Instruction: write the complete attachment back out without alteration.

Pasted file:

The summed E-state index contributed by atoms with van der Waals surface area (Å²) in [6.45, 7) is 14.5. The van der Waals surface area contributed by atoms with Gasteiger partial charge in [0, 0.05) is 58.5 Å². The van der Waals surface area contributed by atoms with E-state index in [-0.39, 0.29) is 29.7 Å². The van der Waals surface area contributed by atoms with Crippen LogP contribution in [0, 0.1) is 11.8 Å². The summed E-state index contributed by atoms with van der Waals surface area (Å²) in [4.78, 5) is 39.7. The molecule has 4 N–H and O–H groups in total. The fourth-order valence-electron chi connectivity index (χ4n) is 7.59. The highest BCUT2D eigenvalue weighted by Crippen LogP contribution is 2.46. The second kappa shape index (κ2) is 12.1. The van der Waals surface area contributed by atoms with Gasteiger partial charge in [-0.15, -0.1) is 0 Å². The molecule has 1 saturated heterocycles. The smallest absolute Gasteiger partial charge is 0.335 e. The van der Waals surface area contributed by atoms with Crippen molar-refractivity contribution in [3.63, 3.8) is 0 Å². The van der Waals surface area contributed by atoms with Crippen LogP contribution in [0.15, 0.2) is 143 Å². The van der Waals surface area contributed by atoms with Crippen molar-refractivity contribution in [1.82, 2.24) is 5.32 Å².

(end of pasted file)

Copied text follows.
The summed E-state index contributed by atoms with van der Waals surface area (Å²) in [6.45, 7) is 14.5. The van der Waals surface area contributed by atoms with Gasteiger partial charge in [0, 0.05) is 58.5 Å². The van der Waals surface area contributed by atoms with E-state index in [-0.39, 0.29) is 29.7 Å². The van der Waals surface area contributed by atoms with Crippen LogP contribution in [0, 0.1) is 11.8 Å². The summed E-state index contributed by atoms with van der Waals surface area (Å²) in [4.78, 5) is 39.7. The molecule has 4 N–H and O–H groups in total. The fourth-order valence-electron chi connectivity index (χ4n) is 7.59. The highest BCUT2D eigenvalue weighted by Crippen LogP contribution is 2.46. The second kappa shape index (κ2) is 12.1. The van der Waals surface area contributed by atoms with Gasteiger partial charge in [-0.15, -0.1) is 0 Å². The molecule has 1 saturated heterocycles. The smallest absolute Gasteiger partial charge is 0.335 e. The van der Waals surface area contributed by atoms with Crippen molar-refractivity contribution in [3.63, 3.8) is 0 Å². The van der Waals surface area contributed by atoms with Crippen LogP contribution in [0.15, 0.2) is 143 Å². The van der Waals surface area contributed by atoms with Crippen molar-refractivity contribution in [1.82, 2.24) is 5.32 Å².